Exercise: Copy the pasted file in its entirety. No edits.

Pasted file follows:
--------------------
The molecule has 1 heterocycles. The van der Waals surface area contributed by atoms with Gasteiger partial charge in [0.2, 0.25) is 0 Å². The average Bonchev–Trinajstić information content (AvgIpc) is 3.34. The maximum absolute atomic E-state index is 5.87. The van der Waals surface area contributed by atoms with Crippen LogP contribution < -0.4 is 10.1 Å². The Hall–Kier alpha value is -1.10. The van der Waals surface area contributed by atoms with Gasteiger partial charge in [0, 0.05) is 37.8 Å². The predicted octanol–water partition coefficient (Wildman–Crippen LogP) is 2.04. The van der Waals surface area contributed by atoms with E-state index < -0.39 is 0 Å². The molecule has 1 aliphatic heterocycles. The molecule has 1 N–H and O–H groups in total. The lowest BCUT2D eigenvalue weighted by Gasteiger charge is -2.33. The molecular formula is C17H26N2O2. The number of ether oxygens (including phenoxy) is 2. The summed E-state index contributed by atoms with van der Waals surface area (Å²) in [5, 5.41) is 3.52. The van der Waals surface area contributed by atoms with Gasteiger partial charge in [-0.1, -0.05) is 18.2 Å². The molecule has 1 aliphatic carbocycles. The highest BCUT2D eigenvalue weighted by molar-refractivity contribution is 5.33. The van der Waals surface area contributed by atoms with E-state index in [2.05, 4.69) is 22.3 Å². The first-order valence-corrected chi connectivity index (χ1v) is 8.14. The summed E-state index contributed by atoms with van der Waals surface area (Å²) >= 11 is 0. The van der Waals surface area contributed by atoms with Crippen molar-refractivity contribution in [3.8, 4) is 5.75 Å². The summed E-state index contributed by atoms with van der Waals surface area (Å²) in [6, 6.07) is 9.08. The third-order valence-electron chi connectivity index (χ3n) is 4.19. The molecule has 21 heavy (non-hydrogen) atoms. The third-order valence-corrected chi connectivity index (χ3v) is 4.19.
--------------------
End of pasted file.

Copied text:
The molecule has 1 heterocycles. The van der Waals surface area contributed by atoms with Gasteiger partial charge in [0.2, 0.25) is 0 Å². The average Bonchev–Trinajstić information content (AvgIpc) is 3.34. The maximum absolute atomic E-state index is 5.87. The van der Waals surface area contributed by atoms with Crippen LogP contribution < -0.4 is 10.1 Å². The Hall–Kier alpha value is -1.10. The van der Waals surface area contributed by atoms with Gasteiger partial charge in [0, 0.05) is 37.8 Å². The predicted octanol–water partition coefficient (Wildman–Crippen LogP) is 2.04. The van der Waals surface area contributed by atoms with E-state index < -0.39 is 0 Å². The molecule has 1 aliphatic heterocycles. The molecule has 1 N–H and O–H groups in total. The lowest BCUT2D eigenvalue weighted by Gasteiger charge is -2.33. The molecular formula is C17H26N2O2. The number of ether oxygens (including phenoxy) is 2. The summed E-state index contributed by atoms with van der Waals surface area (Å²) in [5, 5.41) is 3.52. The van der Waals surface area contributed by atoms with Gasteiger partial charge in [-0.1, -0.05) is 18.2 Å². The molecule has 1 aliphatic carbocycles. The highest BCUT2D eigenvalue weighted by molar-refractivity contribution is 5.33. The van der Waals surface area contributed by atoms with E-state index in [2.05, 4.69) is 22.3 Å². The first-order valence-corrected chi connectivity index (χ1v) is 8.14. The summed E-state index contributed by atoms with van der Waals surface area (Å²) >= 11 is 0. The van der Waals surface area contributed by atoms with Crippen molar-refractivity contribution in [3.8, 4) is 5.75 Å². The summed E-state index contributed by atoms with van der Waals surface area (Å²) in [6, 6.07) is 9.08. The third-order valence-electron chi connectivity index (χ3n) is 4.19. The molecule has 21 heavy (non-hydrogen) atoms. The third-order valence-corrected chi connectivity index (χ3v) is 4.19.